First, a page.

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THE ST. JOHNSBURY CALEDONIAN, NOVEMBER 15, 1899.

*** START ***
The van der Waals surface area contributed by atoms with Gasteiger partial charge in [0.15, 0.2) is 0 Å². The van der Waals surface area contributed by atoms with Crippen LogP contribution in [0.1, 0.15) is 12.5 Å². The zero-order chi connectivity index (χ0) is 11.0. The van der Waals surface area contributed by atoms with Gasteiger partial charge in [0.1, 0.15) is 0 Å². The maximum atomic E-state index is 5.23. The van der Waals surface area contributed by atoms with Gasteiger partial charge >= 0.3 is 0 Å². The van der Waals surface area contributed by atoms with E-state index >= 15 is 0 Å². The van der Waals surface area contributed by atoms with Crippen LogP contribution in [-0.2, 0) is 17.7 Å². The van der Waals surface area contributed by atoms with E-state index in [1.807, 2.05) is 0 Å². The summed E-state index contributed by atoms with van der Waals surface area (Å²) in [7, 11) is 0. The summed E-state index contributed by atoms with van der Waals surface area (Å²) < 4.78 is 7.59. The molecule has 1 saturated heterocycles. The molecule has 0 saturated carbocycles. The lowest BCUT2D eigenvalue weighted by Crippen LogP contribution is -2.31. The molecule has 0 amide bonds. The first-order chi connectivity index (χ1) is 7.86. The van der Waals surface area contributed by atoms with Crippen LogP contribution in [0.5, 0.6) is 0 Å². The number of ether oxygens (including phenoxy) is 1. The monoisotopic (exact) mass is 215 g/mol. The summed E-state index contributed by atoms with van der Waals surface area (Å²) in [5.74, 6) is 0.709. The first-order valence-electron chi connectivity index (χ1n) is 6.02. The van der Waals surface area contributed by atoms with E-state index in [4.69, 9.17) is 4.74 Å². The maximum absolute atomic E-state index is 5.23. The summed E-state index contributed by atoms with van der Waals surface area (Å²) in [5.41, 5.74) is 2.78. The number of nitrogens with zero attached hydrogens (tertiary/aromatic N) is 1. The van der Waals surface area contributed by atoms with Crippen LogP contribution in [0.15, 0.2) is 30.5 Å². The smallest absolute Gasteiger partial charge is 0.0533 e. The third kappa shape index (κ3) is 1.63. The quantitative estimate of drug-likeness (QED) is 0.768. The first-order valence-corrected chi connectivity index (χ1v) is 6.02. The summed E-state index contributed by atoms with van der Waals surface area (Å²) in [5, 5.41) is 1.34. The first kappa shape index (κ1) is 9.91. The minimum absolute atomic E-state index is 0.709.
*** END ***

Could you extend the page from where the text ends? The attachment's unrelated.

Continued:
3 HR. STEVENSON'S BIRTHDAY. Twl Letter from the Great Narellsl t 01 Ui Ide. Harper's Bazar for Nov. 11 contains a fine portrait of Miss Annie Louisa Ide, oldest daughter of Hon. Henry C. Ide, and the correspondence relating to the willing of Robert Louis Stevenson's birthday to Miss Ide. The letter con taining the bequest was published in St. Johnsbury Illustrated 10 years ago, but the reply to Miss Ide's clever ac knowledgment (which we wish had also appeared in Harper's Bazar) has never been published belore. Our readers will be interested in the whole article from the Bazar which follows herewith. Letters of Robert Louis Stevenson (just published), in two volumes, are to be issued on the anniversary of the author's birthday, the 13th of November. That day now belongs to Miss Annie Louisa Ide, formerly Miss Annie H. Ide, by deed of gilt, therefore the announcement should have read, "The Letters of Robert Louis Stevenson are to appear upon Miss Ide's birthday." In a letter to Henry C. Ide, ex-Chief Justice of Samoa, dated June 19, 1801, Mr. Stevenson writes: Dear Mr. Ide, Herewith please find the document, which I trust will prove sufficient in law. It seems tome very at tractive in its eclecticism ; Scots, English, and Roman law phrases are all indiffer ently introduced, and a quotation from the works of Haynes Bailey can hardly fail to attract theindulgenceofthe Bench. Yours very truly, Robert Louis Stevenson. I, Robert Louis Stevenson, Advocate of the Scots Bar, author of The Master ofBallantrae and Moral Emblems, stuck civil engineer, sole owner and patentee of the Palace and Plantation known as Vailima, in the island of Upolu, Samoa, a British subject, being sound in mind, and pretty well, I thank you, in body; In consideration that Miss Annie H. Ide, daughter of H. C. Ide, in the town of Saint Johnsbury, in the county ol Cal edonia, in the State of Vermont, United States of America, was born, out of all reason, upon Christmas Day, and is therefore out of all justice denied the con solation and profit of a proper birthday; And considering thatl, the said Robert Louis Stevenson, have attained an age when 0, we never mention it, and that I have now no further use for a birthday of any description; And in consideration that I have met H . C. Ide, the father of the said Annie H. Ide, and lound him about as wbitea land commissioner as I require: Have transferred and do hereby transfer to the said Annie H. Lie all and whole my rights and privilegesin the thirteenth day of November, formerly my birthday, now hereby and hencelorth, the birthday of the said Annie H. Ide, to have, hold, exercise, and enjoy the same in the cus tomary manner, by sporting of fine raiment, eating of rich n eats, and receipt of gifts, compliments, and copies of verse, according to themannerof ourancestors; And I direct the saii Annie H. Ide to add to the said name of Annie II. Ide the name Louisa at least in private; and I charge her to use my said birthday with modi-ration and humanity, et tamquam bona filia familia, the said birthday not being so young as it once was, and hav ing carried me in a very satisfactory manner since I can remember; And in case the said Annie H. Ide shall neglect or contravene either of the above conditions I hereby revoke the donation, and transfer my rights in the said birth day to the President of the United States ol America for the time being: In witness whereof I have hereto set my hand and seal this nineteenth day of June, in the year ol grace eighteen hun dred and ninety-one. Robert Louis Stevenson, seal Witness, Lloyd Osborne. Witness, Harold Watts. The little girl in Vermont received her somewhat unusual gift in the same spirit with which it was given. She instantly dropped the middle letter of of her name and substituted that of Louisa, and wrote a letter of thanks to Mr. Steven son, including her photograph and a pencil drawing. The answer to this ran as follows: , Vailima, Samoa, Nov. 1891. My Dear Louisa, Your picture of the church, and the photograph of yourself and your sister, and your very witty aud pleasing letter, came all in a bundle, and made me feel I had my money's worthfor that birthday. I am now, I must be, one of your nearest relatives; exactly what we are to each other, I do not know. I doubt if the case has ever happened be fore your papa ought to know, and I don't believe he does; but I think I ought to call you in the meanwhile, and until we get the advice of counsel learned in the law, my name-daughter. Well, 1 was extremely pleated to see bv the church that my name daughter could draw; by the letter, that she was no fool, and by the photograph, that she was a pretty girl, which hurts nothing. See how virtues are rewarded ! My first idea of adopting you was entirely charitable; and here I find that I am quite proud ol it, and ol you, and that I chose just the kind of name-daughter that 1 wanted. For I can draw, too, or rather, I mean to say, I could before I forgot how ; and 1 am very far from being a fool myself, however much I may look it; and I am as beautiful as the day, or at least I once hoped that perhaps I might be going to be. And so I might. So that you see we are well met, and peers on these impor tant points. I am very glad, also, that you are older than your sister. So should I huvc been il I had had one. So thut the number of points and virtues which you have inherited from jrour name-father 18 already quite surprising. You are quite wrong as to the tffect of the birth day on your age. From the moment the deed was registered (asit wnsin the pub lic press with every solemnity) the 13th of November became your own andonly birthday, and you ceased to have been born on Christmas Day. Ask your father: I am sure he will tell you this is sound law. Yon are thus become a month and twelve days younger than you were, but will go on growing older for the future in the regular and human manner from one 13th of November to the next. The effect on me i9 more doubtful; I may, as you suggest, live forever; I might, on the other hand, come to pieces, like the one horse shay, at a moment's notice; doubt less the step was risky, but I do not the least regret that which enables me to . sign myself your revered and detighted name-father, Robert Louis Stevenson. Black and White In Africa. Very curious misconceptions are preva il0 Lf ' .to the relative proportions of the black and white population of Africa, South and Central. It is, of course, not possible to give with any accuracy the numbers of natives in those portions of the center of the vast continent which have not come under British control either direct or indirect. These provinces remain practically in the state in which Livingstone and other explorers found them. ' In South Africa, however, and in what is known as British Central Africa, figures are obtainable which are approximately reliable, although it must always be borne in mind that the white population of a comparatively young and more or less unsettled continent is necessarily un stayed, and inclined to shift from one centre to another. In every caee throughout South Africa the black population outnumbers the white to a greater or lesser extent; in some instances the disproportion is stupendous, as in Natal, Rhodesia and British Central Africa. The centre of interest in the present juncture is naturally the Transvaal, where there are 850,000 natives and 250,000 whites. The natives are mostly confined to the northern portions of the republic, the Zoutpansberg, Spelonken and Letaba districts, and here they live and thrive in their thousands. The Witwatersand mine labor is largely sup plied from these districts, and the Trans vaal Government has its native commis sioners scattered throughoutthe country. There is not very much chance of any serious danger to the Transvaal from the natives within its borders. Small spo radic uprisings might take place among the late Magato's men and the tribes under M'pefu; but, generally speaking, the Transvaal natives are too down trodden, bullied and cowed to offer armed interference. On the other hand, the Swazies consti tute a serious menace, inasmuch as they bitterly resented the banding over of their country to Boer authorities, and have over and over again pleaded for direct British control. The Swazies are an off shoot of the Zulus, and a valiant fighting race. If they attack the Boers or come over the Transvaal border it will be a serious and not easily quelled affair. In the Cape Colony there are 1,600,000 natives and 400,000 whites. Between these two, it must be remembered, there are several thousands of Malays and "Cape Boys," the latter of whom are practically half-castes, and the former to all intents and purposes whites. The Malays form an integral, reliable and considerable portion of the population ol Cape Town and its suburbs. They are all Mahometans, and have their own mosques and hadjies, or priests. Most law abiding, thrifty, and honest, tbey make excellent and desirable citizens. They are. moreover, among the most loyal ol Her Majesty's subjects. In Basutoland, which lies on the bor ders of the Orange Free State, there are 250,000 natives and barely 600 whites. The natives are excellent agriculturists, and, next to the Zulus, perhaps, the best specimens of any of the black races of the suh-continent. The most recent portion ofSouth Africa to come under the British sway is Rho desia, which embraces the combined provinces of Matabileland, Mushonaland Manicaland, and a portion ot what was formerly Linch-We's country. Naturally, being as yet barely colonized, the dispro portion of races is enormous. In Rho desia there are over a million natives and less than 5,000 whites. At the same time it may safely be taken for granted that it is to this portion ol the continent that the tide of emigration will set during the next few years. In British Central Africa there are 850, 000 natives and 500 whites. This huge tract of c inntry, although under British influence, will take many years to colon ize, and is and bound to remain (or a long while a "black man's country." Btchuanaland, which is now formally annexed to the Cape Colony, and in cludes the vast tract of land at one time known as Khnma's Country, numbers 250,000 natives and 2.000 whites. The latter are mainly farmers, transport riders, store keepers, and that section of the police formerly called the B. B. P., or Btchuanaland Border Police, a very fine body of men, to all intents and purposes a semi-military corps of mounted in- f n t rv j. t ... Natal contains within its borders no fmimr thun R3fl finft tintiirpe ntmnot nil Zulus (Natal is reckoned as including Zu- iinana proper;, ami ou.uuu wnueioiK. There are thus twelve natives to every white inhabitant. The Zulus are a fine healthy upstanding race, and when not nfMifr fi rYiin n tprl llv Purnnpnti I n fl itpntn customs and vices (for the Zulu is very imitative), they are reliable, trustworthy, honorable, and, in short, a tribe of na ture's noblemen. Unfortunately, they easily deteriorate, but when isolated in their own locations they keep up all the traditions of a fearless independence. They are loyal to England. By a curious concatenation of events which is not without it? bearing upon the manner in which the Boers treat na tives, according to their immemorial cus tom, the Orange Free State presents the nearest approach to equality between the two races. Here there are 200,000 natives and 80,000 white, or about two and a half to one. There is a lesson in this which may bear evil fruit in the near future. The total white population of the whole of South Africa is approximately 820,000, of which 432.000 may he classed as Dutch and 388,000 as English, in evmnfl r h v. nt n n v rn tv il tinf hv hirl h. From The London Mail. Nov Tourist Car I.iue. Every Thursday at 3 o'clock p. m., a tourist car will leave the South Terminal station, Bobton, Muss., for all points on and beyond the line of the Chicago, Mil waukee & St. Paul Railway: St. Paul, Minneapolis, Omaha, Denver, Colorada, California, Oregon and Washington. In addition to the regular porter, each car is accompanied by an intelligent, competent and courteous "courier," who will attend to the wants of pas sengers en route. This is an entirely new leature of tourist car service, and will be appreciated by families or by ladies traveling alone. Particular atten tion is paid to the care of children, who usually get weary on a longjourney. These tourist cars are sleeping cars supplied with all the accessories neces sary to make the journey comfortable and pleasant, and the berth rate (each berth will accommodate two persons) is only $8.00 from Boston to Calilornia. Ask the nearest ticket agent for a tour ist car folder, or address Chas. A. Brown, New England Passenger Agent, 369 Washington street, Boston, Mass. A Century of nap-linking. ' Whoever is privileged to look upon a good map of the world, drawn in the nrst year of the present century, and one drawn in the last year of the nineteenth century, will perceive many changes, the greatest being the substitution of occu pied spaces for those that were blank a hundred years ago. In the year 1800 Africa was an un known world to the map maker. He could drawn the indefinite boundaries of countries around the shore. Vast regions of Interior Asia were guessed at by the chart instructor. In the beginning of the century no certain and definite course of the Mississippi river could be depicted on the map of North America and of the United States, nor for several years after ward of the Missouri. The continent of South America was known only in out line. Oceanic was a recently discovered continent, and, in fact, new islands have been found within the past year. The great changes in the map began well within the century. The map of the United States began to assume some thing like its present shape after Lewis and Clarke's return in 1806. African ex ploration, and with its maps of interior Africa, began with Mungo Park in 1805. The survey of India by the British began in 1800. The distinctions between land and water, ice and rock, began to be set down on maps in the Arctic regions in 1829 by Perry's exhibition. The Antarc tic continent went on the map in 1830. What may be called the general outlines of the continents were fairly defined dur ing the first half of the present century. The more perfect work of the interior ex ploration and mapping has been done in the last half century. The basin of the Nile and the sources of the White Nile, unknown for 4,000 years, were found in 1857. Lake Nyanza never went on a map till after that year. Sir Richard Burton made his trip to Mecca and Medina in 1853 and furnished the first correct geographical information con cerning that region in 1853. A typo graphical survey of Palestine and Syria, the oldest known portions of the old world, was made in 1865. and more was learned of the country than probably the wise King Solomon knew. And who in this century of exploration and defining of boundaries and setting of stakes has done the work ? The four or five conquering and expanding nations, the white races. Africa and Asia and Oceanica have not explored or mapped themselves. Europe and America have done the work, Russia and England, moving respectively from the north and south, have measured and planted Asia between them. Great Britian, Germany, and France have passed with compass and surveyor's chain over Africa. The Americans have remained in the hands of their owners at the beginning of the century, save that Portugal and Spain have yielded South America to its native people. The map makers of the world in the past century have been England, Russia, Germany and the United States. At the opening century France aspired to re arrange the map of Europe, but was obliged to relinquish that design and ber acquired possessions. The other powers have taken the first places. The flag of Great Britian has advanced in all lands and all waters. Russia has spread like a cloud over Northern and Central Asia and now threatens further advances in China. Germany has risen to a first place in Europe and plants hercolonies in Africa and Asia, and the United States carries its dominions by purchase so far to the north and west that the sun goes down upon its domain, and by conquest becomes sucessor to the kingdom of Spain in the West and East Indies. Thus the map of the world has changed in the last hundred years. It has been a story of expansion and of consolidation. Those whohavediscovered haveretained. Those who have constructed and im proved have entered into the fruit of their labors. It has been a survival of the strongest and, doubtless, the fittest. Kansas City Star. As Seen by Others. Lewis Carroll, author of "Alice in Wonderland," told with keen relish of a icbuff given him by a little girl who knew him only as a learned mathema tician. "Have you ever read "Through the Looking-Glass?" he asked her, expecting an outburst of delight. "Oh, dear, yes!'' she replied. "It is even more stupid than 'Alice in Wonder land!' Don't you think so ?" Wordsworth could not conceal his chagrin when he heard that his neigh bors, the farmers, described him as "a dale, idle body, who went moaning about the hills, und had not wit enough to raise a field of oats." The following anecdote of Henry Clay was told by one of his personal friends : While making the journey to Washing ton on the National road, just after his nomination as candidate lor the Presi dency, he was travelling one stormy night wrapped up in a huge cloak, on the back seat of the stage coach, when two passengers entered. They were Ken tuckians, like himself. He fell asleep and when he awoke found them discussing his chances in the coming campaign. "What did Henry Clay go into politics for?" said one. "He had a good bit of land ; he had a keen eye for stock. If he had stuck to stock-raising he'd have been worth his fifty thousand. But now he doesn't own a dollar." "And," the great Kentuckian used to add, "the worst of it was, every word of it was true." It was characteristic of the man that at the next stopping place he took an other conch lest his critics should recog nize him and be mortified at. their unin tentional rudeness. From the Youth's Companion. Very Dangerous Words. "Rob," said Tom, "which is the most dangerous word to pronounce in the EnKlish language ?" "Don't know, unless it's a swearing word." "Pooh," said Tom, "it's stumbled, be cause you are sure to get a tumble be tween the first and last letter." "Ha, ha," said Rob, "Now I'vegotone for you. I found it one day in the paper. Which is the longest word in the English language?" "Incomprehensibility," said Tom, promptly. "No, sir; it's smiles, because there is a whole mile between the first and last letter." "Ho, ho," cried Tom, "that's nothing. I know a word that has over three miles between it's beginning and ending." "What's that?" asked Rob, faintly. "Beleaguered," said Tom. Central Methodist. ' nother Shlpton as Prophet. The horseless carriage has revived the famous prophecy of Mother Shipton. All the predictions, although written about 1448, have been fulfilled, except that as to the end of the world : "Carriage without horsrs ihall go, And accident! fill the world with woe. Around the world roan'a thought shall fly In the twinkling of an eye. Waten shall yet more wonjera do, How strange I but yet they shall be true. The woi Id upside down ahall be. And gold be found at the root of a tree. Through hills man shall ride, And no horse or ass be at his side. Under water man shall walk. Shall ride, shall sleep, shall talk. In the air men shall be seen In white, In black, in green. Iron on the water shall float As easily as a wooden boat. Gold shall be found and shown In lands now not known, England shall at last admit a Jew, And fire and water shall wonders do. The world to an end shall come In eighteen hundred and eighty-one." Although the last prediction failed, And Dame Shlpton has been assailed, Yet the end will surely come Although it fulled in eighty-one. Our Poets Silent. The silence of the American poets in these great days of the nation's history is a theme of much surprise and comment. A writer in "Literature" voices the gen eral complaint that whileeven the sordid and reasonless Transvaal war has called forth ringing strains from Swinburne and Kipling, and piping airs from lesser British poets, no American singer of note has celebrated in verse the momentous events of our national history during the last 10 months. He says : "The small coterie of statisti cal Boston sonneteerssurely do not voice the sentiments of the whole mnss of American poets yet tbey are as still as the voice of conscience at a meeting of Tammany braves; as unproductive as though they had been ordered out on strike by a grand master poet represent ing Pegasus Union No. 66." There are various reasons for this si lence. One of them is that our writers of verse no longer find their inspiration in great themes; that they care more for the technique of their verse than for its subject; that they are content to hide poverty of thought under high-sounding words; that they seek to imitate Brown ing's obscurity without those depths of meaning revealed -by patient study in even bis most intricate lines. In view of this prevalent vagueness of expression, the writer in "Literature" hints at the possibility that some patri otic American bard has really written a great poem commemorativeofthe valiant deeds of our nation's recent heroes, but that bis poem has been mistaken as an ode to spring, a sonnet, lyric- or epic on hope, laith, immortality, or some other of those abstract themes so dear to mod ern poets. If this be the case, the great American public would fain see this poem trans lated into plain, virile English, so that it may answer the crying need of an hour "when even an Alfred Austin would be acceptable to the American people." If Mr. Kipling's latest brutal war ballad is a fair example of the martial poetry tobeevolved irom present military conditions our leading poets will do well to persist in their silence a silence that has prevailed since Lowell's sublime "Commemoration Ode," sounded the last and highest note called forth by the heroic struggle of our Civil War. It may be, after all, that our poets have reached a stage of refinement when they do not find in the savagery of wars of conquest any true poetic inspiration. Germany's great war of liberation called forth noble strains from her most gifted poets; the heroic struggle of Greece for independence became a fitting inspira tion for Lord Byron and other poets, and for our own Fitz Green Halleck, whose "Marco Bozzaris" is one of the poems His Nerves Wore J Out F. J. Lawrence, of 435 Fourth Ave., Detroit, Mich., exchange editor on the Evening Newi, says: "I never really broke down while at this work, but one time I was In such a condi tion that my physician said I would have nervous prostration. I was In a bad way, my nerves seemed to give out and I could not sleep. I lost flesh and had a complication of ailments which baffled skilful medical treat H ment. "One of my associates recom mended Dr. Williams' Pink Pills for Pale People and I gave them a trial. The pills gave me strength and helped my shattered nerves so thut I could get a full Dlght's rest. Boon ofter I began taking them regularly, the pain ceased, causing nio to feel like u new man.' From the Evening Newa, Detroit, Mich. Dr. Williams' Pink Pills for Pale People ire never sold by the dozen or hundred, but always in packages. At all druggists, or direct Irom the Dr. Williams Medicine Co., Schenectady, N. Y., 60 cents per box. 6 boxes S2.60. LOCAL and CATARRH CLIMATIC Nothing hut a local remedy or change ol climate will cure CATARRH. 7be specido in Elys Cream Balm It la quickly Absorb ed Gives Rellcl at once. Opens and cleanses the Nasal Passages. Alia) sin flammatlon. COLD m HEAD Heals and Protects the Membrane. ke tores the Senses of Taste and Smell. No Mer cury, No Injurious drug. Regular size 60c; Family Slie $1.00 at Druggists orbv mall. ELY BROTHERS, 66 Warren St.. New York. FOR 8ALB. Ten R-I'P'A'N'S for S cents at drugglsta. One gives relief. that will never die. Our war of the Revolution and our Civil War appealed to the poets in a way not possible to the conflict of 1812 or our Mexican war of aggression. The recent Cuban war, in so far as it was waged in the cause of humanity, is a noble theme for the poets. Though the Philippine war as conducted thus far has developed few events worthy of being en shrined in immortal verse," it has been marked by instances of individual hero ism such as in all ages have inspired the martial muse. Dewey's brilliant victory in Philippine waters, won without the sacrifice of a single American life, and the heroism of our soldiers in Cuba, both by land and sea, are worthy of commemoration in Homeric epics and Pindaric odes which may yet be written by some American poet of the future. From The Minne apolis Tribune. Ruskln as He Is Today. In a recent number of St. George, the organ of the Birmingham Ruskin society, the editor, J. H. Wbitehouse, writes an interesting article on Mr. Ruskin as he is to-day. As to Mr. Ruskin's condition physically "he is very weak and frail, but mentally he is quite clear, and though unuble to do any work whatever, he still takes a lively interest in the progress of the world. Until a month ago he was able to get out every day when the weather was fine, sometimes taking a slow walk and sometimes going in a bath chair." Mr. Ruskin's appearance is most impressive, and Mr. Wbitehouse says that his face "has undergone no ma terial change since the days when he was a professor at Oxford." It is still the face which Professor Her komer painted a number of years ago. The only difference is a long white beard. To Brantwood there come every day many kind remembrances, and among the greetings Mr. Whitehouse tells of an American lady sending Mr. Ruskin 80 white flowers bearing the inscription: "Eighty flower sprays for eighty pure and lovely years." A fire in Japan is exciting. The Jap anese seem to lose their heads complete ly in the presence of the fire demon. The people move from the houses where the fire breaks out into the next, then to an other, and so on, until the fire is over, the united families moving from bouse to house with great nonchalance. A man dancing on his root with a paper fire god is supposed to avert the danger, and no man is more surprised than he, when in spite of the fire god the house ignites and in a moment roof and man fall together. V yQfc. lnsissssinarw- TMan .trafcnr rT r I m I Lang Bros, and Scott M. Farnnm and wife have just received a carload of cedar shingles from Maine which they are selling lor $2.15 per M. at Barnet or $2.25 delivered within twenty five miles. They also have a lot of buggies which they will almost give away to make room for their immense stock of sleighs. All the, Latest Styles Millinery t clt t J. M. MILLER'S Millinery Parlors. Railroad Street, St. Jobushury. PASSUMPSIC SAVINGS BANK. MAIN STREET. St. Johnsbury, Vt. Provide for the future. It is easy to lay a few dollars aside weekly or monthly if you hare some safe place to deposit them. We accept deposits to open an aooount as little as one dollan We know if we once get yon as a depositor your aooount will soon grow to respectable di mensions. Our .office hours are 8.30 a.m. to 3 p. m,, Saturdays and 7ths of month 7 to 8 p. m. Sir In three days the houses are rebuilt and all traces of fire removed. Dipping any colored silk in strong salt and water before it is washed will pr serve its color and brightness and pre vent the colors running. In Chinese cities streets are never built straight, from superstitious fear that processions of evil spirits might other wise enter and remain. No Ingenuity of barbarism no devil ish invention of the masters of torturt during the time of the Spanish inquisi tion ever ae vised an agony so intense, so82sl Mrni rf BHf as "jffl long enduring, so nerve - har rowing as that which is suf fered day after day by the women whose distinctly femi nine organism is deranged or diseased. There are three most trying times in every wom an's life; ist when girlhood blossoms into womanhood; ad when motherhood is achieved : sd when the capacity for motherhood ceases (the change of life.) Dr. Pierce's Favorite Prescription was devised to make these three periods safe and painless by restoring to vigorous health the organs involved. It soothes, heals, nourishes. It gives Nature just the help it needs. It is the only prepara tion of its kind devised by a regularly graduated physician and skilled spec ialist in the diseases of women. Me too medicines are preparations without standing or success. They are the substitutes sold as "just as good." Having no record of their own, when Dr. Pierce's cures are referred to they cry me-too, me-too, like the cuckoo in a Swiss clock. Don't accept me-too medi cines for "Favorite Prescription." Mrs. M. Barnes, of Balls Perry, Shasta Co., Cal., writes: "My physician said I was suffering from the effects of 'change of life.' I had heart dis ease, and female trouble and rheumatism. My heid was so dizzy I could hardly stand up. When I began Dr. Pierce's medicines I Improved right along. I took seven or eight bottles of the ' Fa vorite Prescription,' a teaspoonful three times a day, and the 'Pleasant Pellets' at night. I feel as well as I ever did. I take great pleasure in recommendlug Dr. Pierce's medicines to suffer ing women. I think that they are the best medicines in the world." ST, JOHNSBURY ACADEMY, St. Johnsbury, Vt. Founded 184a. CLASSICAL and LIBERAL COURSES. PREPARATION FOR THE BEST COLLEGES AND SCIEN TIFIC SCHOOLS. Thorough training in the essentials of a practical education. Expenses very low In comparison with privileges afforded. Aim of the Institution to promote Industry, earnest ness of purpose, Integrity, end a high sense of honor. Healthful location. Cases of serious Ill ness In the school have been extremely rare. The sanitary conditions are above criticism. The most modern and complete facilities for the profitable study of all the branches In Its courses; Fine Library. Cabinets, Labora tories, Art Studio-all recently greatly en larged snd imbroved. The best appliance and Instruction for training In Commercial Branches and In Bus Methods and Practice. For catalogues and information address D. Y. COMSTOCK, M. A., Principal, St. Johnsbury, Vt. New Furniture, Fresh Goods Coming in every day. Latest Styles and Finish, C. A. STANLEY HOWE OPERA HOUSE BLOCK. A New Offer. GOOD TILL JAN. 1, 1900. For the next three months we have the privilege of offering to our customers one Webster's Enoyclopedio Dictionary free of charge to all who will place their orders with ua for the 30 volume New Werner Edition of Encyclopedia Britannica on or before Deo. 31, 1899. The Dictionary has been enlarged and thoroughly revised to date. Is bound in half Russia Indexed and Illustrated with 2000 ingravings and retails for $8. For further particulars call at 101 Eastern Avenue and see the books for yourselves. .. F. O. CLARK. Did You Know That We Keep in Stock Both Rubber and Leather Belting, Lacing, Sheet Pack ing, both rainbow and rubber, Piston Packing, etc. O. V. HOOKER & SON. Coloradotaists The Only Direct Line to Maniton and Colorado Springs mmmi ALSO BEST LINE TO DENVER. Acknowledged by all t have the Beat Dining Car Merrlee. Newest Train Between Chicago, Omaha, Hanani City Bad Colorado. Buffet Library Smoking Oars. 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